The Clanfield Tavern
Quoted as being “Oxfordshire best kept secret”


History of The Clanfield Tavern


The village pub we now know as The Clanfield Tavern was built in 1610 the date being recorded on the original fire-back - a copy of which can be seen in The Tavern over the fireplace.
In the early 1700 it became a pub and was called The Masons Arms. In the early 70's Harry and Jean Norton owned both the Plough and The Masons Arms, and they extended the Mason's Arms to include a derelict cottage which they bought from Ruth Fowler.
At that time it was renamed the Plough Tavern, and it became The Clanfield Tavern when it later changed hands. Since 1610. besides being used as a public house, it has been used as a meeting place for clubs and societies and also for village and parish business. In 1827 the Court Leet was held at the Masons Arms, when all males over the age of 12 years were required to attend for the purpose of electing three jurors.
Properties were sold by Auction and Inquests were held there. Parish and Vestry business was conducted there until the Carter Institute was built., but the members still made there way to the Masons Arms for a little light refreshment after the meetings.
During the reign of Queen Victoria organised sport began and Clanfield had a cricket team which played in Mr Clinch's field (possibly the feeding ground field behind Chestlion Farm). Afterwards the team would meet in the Masons Arms for a meal.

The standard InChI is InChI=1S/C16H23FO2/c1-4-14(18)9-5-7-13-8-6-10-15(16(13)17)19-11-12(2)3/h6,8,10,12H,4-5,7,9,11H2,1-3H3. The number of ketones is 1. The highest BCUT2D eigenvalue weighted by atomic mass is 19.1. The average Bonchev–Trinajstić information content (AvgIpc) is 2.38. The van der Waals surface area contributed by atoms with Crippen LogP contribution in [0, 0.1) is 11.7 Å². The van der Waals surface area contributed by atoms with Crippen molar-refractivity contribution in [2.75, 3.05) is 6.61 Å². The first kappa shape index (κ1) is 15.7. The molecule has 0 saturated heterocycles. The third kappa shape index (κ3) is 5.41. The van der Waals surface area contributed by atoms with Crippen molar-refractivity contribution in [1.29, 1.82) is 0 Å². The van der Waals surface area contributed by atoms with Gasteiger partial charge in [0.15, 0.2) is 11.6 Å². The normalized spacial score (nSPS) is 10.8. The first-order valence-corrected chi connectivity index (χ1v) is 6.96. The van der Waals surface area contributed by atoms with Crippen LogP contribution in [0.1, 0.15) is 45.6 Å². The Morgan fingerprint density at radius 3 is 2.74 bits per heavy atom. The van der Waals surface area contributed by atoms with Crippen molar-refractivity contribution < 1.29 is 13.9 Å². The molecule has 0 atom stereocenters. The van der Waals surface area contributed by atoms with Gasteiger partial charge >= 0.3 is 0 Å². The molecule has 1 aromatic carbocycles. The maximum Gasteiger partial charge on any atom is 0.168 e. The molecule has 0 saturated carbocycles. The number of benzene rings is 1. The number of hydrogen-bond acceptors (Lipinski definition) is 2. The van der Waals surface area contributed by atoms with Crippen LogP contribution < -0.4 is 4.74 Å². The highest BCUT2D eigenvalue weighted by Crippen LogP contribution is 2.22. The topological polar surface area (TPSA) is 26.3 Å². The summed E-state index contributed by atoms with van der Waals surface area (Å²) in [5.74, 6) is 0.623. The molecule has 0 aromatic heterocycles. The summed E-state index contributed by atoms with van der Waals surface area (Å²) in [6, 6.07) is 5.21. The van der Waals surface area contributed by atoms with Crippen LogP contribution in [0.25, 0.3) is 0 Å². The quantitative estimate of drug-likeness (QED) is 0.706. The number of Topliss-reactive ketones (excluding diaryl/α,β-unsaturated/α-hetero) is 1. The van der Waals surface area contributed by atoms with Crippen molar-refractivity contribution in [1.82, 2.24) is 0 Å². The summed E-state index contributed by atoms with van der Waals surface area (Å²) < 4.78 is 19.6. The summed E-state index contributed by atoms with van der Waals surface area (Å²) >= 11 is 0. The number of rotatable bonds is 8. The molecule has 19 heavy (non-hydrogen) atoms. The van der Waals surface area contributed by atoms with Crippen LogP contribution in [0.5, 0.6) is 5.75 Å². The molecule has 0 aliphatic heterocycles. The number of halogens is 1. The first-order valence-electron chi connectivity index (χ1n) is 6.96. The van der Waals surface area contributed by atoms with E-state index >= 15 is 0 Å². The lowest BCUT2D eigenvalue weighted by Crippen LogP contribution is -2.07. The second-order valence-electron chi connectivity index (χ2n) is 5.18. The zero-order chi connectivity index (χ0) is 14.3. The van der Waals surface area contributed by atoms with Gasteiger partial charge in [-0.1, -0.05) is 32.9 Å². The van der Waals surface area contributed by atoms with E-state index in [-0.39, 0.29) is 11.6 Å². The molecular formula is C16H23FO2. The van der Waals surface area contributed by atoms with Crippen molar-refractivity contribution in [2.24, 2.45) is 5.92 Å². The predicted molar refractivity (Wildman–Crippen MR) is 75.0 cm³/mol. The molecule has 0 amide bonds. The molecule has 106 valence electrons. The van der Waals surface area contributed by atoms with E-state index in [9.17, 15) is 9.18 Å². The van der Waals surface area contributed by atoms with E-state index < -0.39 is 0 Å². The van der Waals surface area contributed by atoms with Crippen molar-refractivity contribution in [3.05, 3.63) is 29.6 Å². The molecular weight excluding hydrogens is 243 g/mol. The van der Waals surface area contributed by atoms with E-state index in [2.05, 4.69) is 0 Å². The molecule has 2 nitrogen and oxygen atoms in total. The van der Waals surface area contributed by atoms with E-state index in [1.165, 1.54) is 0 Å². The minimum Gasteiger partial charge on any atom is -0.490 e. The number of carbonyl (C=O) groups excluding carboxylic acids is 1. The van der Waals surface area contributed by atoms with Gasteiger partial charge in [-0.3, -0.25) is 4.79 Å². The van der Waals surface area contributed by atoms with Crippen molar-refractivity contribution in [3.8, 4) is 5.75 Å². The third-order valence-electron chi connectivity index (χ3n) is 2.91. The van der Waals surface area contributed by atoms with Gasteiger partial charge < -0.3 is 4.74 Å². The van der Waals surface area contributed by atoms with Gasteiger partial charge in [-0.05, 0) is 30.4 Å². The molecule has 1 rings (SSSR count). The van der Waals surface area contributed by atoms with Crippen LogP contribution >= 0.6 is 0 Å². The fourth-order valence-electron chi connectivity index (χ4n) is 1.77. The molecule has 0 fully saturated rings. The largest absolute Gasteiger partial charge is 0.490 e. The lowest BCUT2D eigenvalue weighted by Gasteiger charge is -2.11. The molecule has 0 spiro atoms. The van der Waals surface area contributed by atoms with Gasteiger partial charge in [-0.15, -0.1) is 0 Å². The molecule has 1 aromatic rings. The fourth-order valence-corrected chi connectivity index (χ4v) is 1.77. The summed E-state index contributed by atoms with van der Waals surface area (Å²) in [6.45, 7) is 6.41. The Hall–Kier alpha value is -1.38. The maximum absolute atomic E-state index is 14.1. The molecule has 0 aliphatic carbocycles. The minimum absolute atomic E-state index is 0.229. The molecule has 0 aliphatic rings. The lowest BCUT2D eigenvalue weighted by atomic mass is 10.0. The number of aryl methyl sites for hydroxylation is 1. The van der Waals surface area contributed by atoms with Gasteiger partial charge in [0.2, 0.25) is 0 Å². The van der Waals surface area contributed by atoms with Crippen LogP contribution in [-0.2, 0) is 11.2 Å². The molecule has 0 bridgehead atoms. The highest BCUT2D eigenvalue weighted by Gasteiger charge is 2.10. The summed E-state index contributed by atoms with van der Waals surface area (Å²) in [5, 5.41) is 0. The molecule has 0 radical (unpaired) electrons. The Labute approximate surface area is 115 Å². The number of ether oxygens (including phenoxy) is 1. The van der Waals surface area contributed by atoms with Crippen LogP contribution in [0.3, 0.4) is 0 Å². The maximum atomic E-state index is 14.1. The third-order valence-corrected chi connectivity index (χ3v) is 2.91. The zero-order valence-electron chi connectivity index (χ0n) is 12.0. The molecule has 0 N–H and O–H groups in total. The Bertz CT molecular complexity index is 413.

As it was the only pub registered in the village just then it was a focal point for any celebrations that were to be held.
The Clanfield Band was formed in 1912 and played for the first time on Boxing Day at 6am - showing great enthusiasm! The Masons Arms was the place they would meet for practice, and to enjoy a drink after all that dry work, keeping the young Harry Clarke awake in his bedroom at the Post Office next door. 

Drink was said to be a problem in Clanfield, and the cost of being found drunk was high - 1/6d plus 3/6d costs or 7 days in prison. The charge of furiously driving a horse could cost even more. In 1876 Lance Collet was fined 10s plus 1s 6d at Burford after being found guilty of that charge, and Thomas Beckingsale, baker of Clansfield , was found guilty of the same charge and fined 14s with 26s for driving furiously at Brize Norton. 

In 1958 The Clanfield Friendly Society was formed at the Masons Arms. People felt they needed more security, especially at times of illness. This provided an opportunity for an annual celebration with a church service.
 

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 Mellwood Country Pubs,Bampton Road,Clanfield,OX18 2RG,Tel: 01367 248406